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4K Gaming Dilemma: Ultra HD or 60 Frames Per Second

by on August 6, 2014
 

by Stephan Jukic – August 6th, 2014

While the debate as to whether 4K is the future of gaming leans in favor of widespread adoption of the resolution format, there are still some weak spots in the meshing of 4K UHD and consumer ready gaming left. The resolution is well within reach of modern games, don’t get us wrong, and many modern games are fully 4K screen compatible. It’s just that there are still some milestones that need to be passed before we really see the resolution format become more widespread in PC/video gameplay.

For starters, 4K monitors are still slightly on the pricey side. They are getting cheaper and very quickly but still remain outside the reach of many younger gamers, who drive the overall market. While monitors from Acer, Samsung and a couple of other lesser known display technology makers are dropping in price down to just above $500 dollars, that’s still a stiff bill for gamers whose remaining rig costs them $1500 or more.

If you factor in the fact that playing games in 4K mode requires some very powerful and expensive graphics processing units (GPUs), often more than one working in parallel, the cost of even a cheaper 4K monitor doesn’t quite look so cheap.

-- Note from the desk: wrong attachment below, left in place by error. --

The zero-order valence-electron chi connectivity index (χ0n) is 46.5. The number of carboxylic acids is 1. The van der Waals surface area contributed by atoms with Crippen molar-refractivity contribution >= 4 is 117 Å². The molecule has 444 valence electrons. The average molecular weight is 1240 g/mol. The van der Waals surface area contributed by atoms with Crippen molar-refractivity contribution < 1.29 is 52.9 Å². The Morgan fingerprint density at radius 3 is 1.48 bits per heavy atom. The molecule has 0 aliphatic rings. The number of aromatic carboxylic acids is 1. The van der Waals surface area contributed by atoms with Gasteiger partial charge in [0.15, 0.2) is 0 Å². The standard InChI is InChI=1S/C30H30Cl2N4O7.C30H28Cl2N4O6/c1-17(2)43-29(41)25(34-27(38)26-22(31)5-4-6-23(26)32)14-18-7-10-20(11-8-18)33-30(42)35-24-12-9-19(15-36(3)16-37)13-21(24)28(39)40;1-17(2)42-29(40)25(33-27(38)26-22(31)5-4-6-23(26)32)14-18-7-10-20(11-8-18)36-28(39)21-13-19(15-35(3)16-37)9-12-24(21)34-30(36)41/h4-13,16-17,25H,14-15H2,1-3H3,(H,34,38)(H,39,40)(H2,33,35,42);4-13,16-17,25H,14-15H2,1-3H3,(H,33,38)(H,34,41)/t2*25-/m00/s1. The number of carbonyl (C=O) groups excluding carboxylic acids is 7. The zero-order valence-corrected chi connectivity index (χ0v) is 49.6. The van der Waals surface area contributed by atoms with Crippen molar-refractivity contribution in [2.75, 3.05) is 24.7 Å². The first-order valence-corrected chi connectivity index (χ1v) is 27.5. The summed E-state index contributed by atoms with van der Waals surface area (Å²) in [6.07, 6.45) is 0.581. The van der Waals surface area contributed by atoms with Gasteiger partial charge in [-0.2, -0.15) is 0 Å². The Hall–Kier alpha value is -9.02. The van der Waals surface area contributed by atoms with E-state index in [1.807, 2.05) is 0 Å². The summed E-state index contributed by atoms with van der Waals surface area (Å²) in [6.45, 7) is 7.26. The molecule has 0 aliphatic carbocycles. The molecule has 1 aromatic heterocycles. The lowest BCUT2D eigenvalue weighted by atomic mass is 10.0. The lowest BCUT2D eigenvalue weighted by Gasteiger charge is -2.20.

Furthermore, there is the still major problem of frame rates, and this issue is one of the defining limitations of 4K PC gaming. While games themselves are 4K graphics capable and the monitors are completely ready to display all that resolution, even higher end GPUs often have problem processing action intensive games at frame rates that go above a maximum of 30 fps. Some can barely even manage 20 fps and this is a big problem for fast action games that simply don’t render properly at rates below 60 fps.

A recent report from PC Gamer, for example, showed that running a game such as “Metro: Last Light” in 4K barely worked even at 20 fps on even a powerful gaming rig and was a complete failure at higher rates.

While some gamers are willing to settle for 30 fps in exchange for absolutely stunning visuals on their 3840 x 2160 pixel screens, the games they tend to play are not exactly the most exciting on the market today; those tend to be action intensive first person shooter games.

Less GPU intensive games like Bioshock Infinite and Tomb Raider performed decently at rates slightly above 30 fps under 4k Resolution and although this is an improvement, these are still not some of the most popular games out there and the fine smoothness of 60 fps was nowhere near reached.

In fact, some of the only real performers at a full 60 fps on a full 4K screen were older games such as Counter Strike Global Offensive and a game called Sleeping Dogs. And even these oldies required a rig with robust specs to reach that 60 frame mark.

This is the current overall landscape of 4K gaming: It’s definitely here and it’s something a lot of gamers want but the fully smooth rendering of 60 fps usually has to be foregone if you want to play any of the more decent and active stuff on the market. Better GPUs and better processing power in gaming rigs both still need a bit more development.

Story by 4k.com

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